Duncan, who is quick to point out the flag’s ties to South Carolina, displays the banner because he considers himself a true tea party Congressman. His staff is adamant that it was on display long before Amash’s.
“The Gadsden flag is a wonderful reminder of why I’m here and what I’m here to do,” Duncan says.
“Our office had the flag up on day one,” a Duncan aide says.
Perhaps Amash hasn’t been displaying his, but he tells HOH that he’s had the flag since he was in the Michigan Legislature.
Not to be outdone, Rep. Steve King even bought an extra stand for his flag, since the Iowa Republican already had three flags outside his office.
Rep. Tim Walberg wasn’t displaying the flag outside his door — but it did hang prominently in his personal office. A gift from a friend, his is a red-and-white-striped version of the flag that was once used by the Navy.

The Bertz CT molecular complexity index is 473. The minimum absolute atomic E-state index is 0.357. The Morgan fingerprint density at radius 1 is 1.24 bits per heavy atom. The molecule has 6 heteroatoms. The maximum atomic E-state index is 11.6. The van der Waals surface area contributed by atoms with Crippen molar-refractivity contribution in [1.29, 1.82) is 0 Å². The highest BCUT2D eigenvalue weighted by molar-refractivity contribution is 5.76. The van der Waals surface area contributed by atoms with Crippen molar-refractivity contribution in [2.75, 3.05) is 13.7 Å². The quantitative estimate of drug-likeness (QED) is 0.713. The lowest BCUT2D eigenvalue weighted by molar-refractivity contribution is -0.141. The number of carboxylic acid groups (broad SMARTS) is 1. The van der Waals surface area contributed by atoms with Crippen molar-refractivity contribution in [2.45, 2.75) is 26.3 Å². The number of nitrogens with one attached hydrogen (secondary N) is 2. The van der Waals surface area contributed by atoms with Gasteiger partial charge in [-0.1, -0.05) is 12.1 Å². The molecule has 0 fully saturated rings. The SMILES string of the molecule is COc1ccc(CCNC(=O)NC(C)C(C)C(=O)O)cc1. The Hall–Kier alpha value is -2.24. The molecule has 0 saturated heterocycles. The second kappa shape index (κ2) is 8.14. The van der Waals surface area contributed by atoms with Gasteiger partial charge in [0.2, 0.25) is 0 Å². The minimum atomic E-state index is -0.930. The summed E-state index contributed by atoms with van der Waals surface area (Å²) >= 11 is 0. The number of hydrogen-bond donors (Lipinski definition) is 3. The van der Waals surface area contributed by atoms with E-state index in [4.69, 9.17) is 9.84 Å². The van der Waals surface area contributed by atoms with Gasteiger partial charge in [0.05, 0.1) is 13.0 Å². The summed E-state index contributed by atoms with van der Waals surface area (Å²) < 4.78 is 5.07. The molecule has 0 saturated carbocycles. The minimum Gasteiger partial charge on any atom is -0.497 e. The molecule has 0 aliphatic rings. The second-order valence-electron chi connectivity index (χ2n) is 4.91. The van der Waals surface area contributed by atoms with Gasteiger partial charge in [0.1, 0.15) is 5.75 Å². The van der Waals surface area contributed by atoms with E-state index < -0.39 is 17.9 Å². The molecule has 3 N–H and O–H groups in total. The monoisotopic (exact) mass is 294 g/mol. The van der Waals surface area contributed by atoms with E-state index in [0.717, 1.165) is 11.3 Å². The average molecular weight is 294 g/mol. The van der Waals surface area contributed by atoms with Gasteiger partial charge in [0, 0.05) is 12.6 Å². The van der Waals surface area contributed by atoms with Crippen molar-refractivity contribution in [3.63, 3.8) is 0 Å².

“I’m not trying to make an in-your-face statement by being very different from the rest of my colleagues,” the Michigan Republican says. “But when you come into my office, this is a reminder of what I said during my campaign, the values that I espoused and the forces that went into ... sending me back to Congress.
Looks like the trend is catching — when HOH asked around, more than a few tea party offices pondered ordering Gadsden flags of their own.
Former Sen. Scott Brown, R-Mass., candidate for U.S. Senate in New Hampshire, holds his hand over his heart during the singing of the national anthem as he waits to take the stage for his town hall campaign rally with Sen. John McCain at the Pinkerton Academy in Derry, N.H., on Monday, Aug. 18, 2014.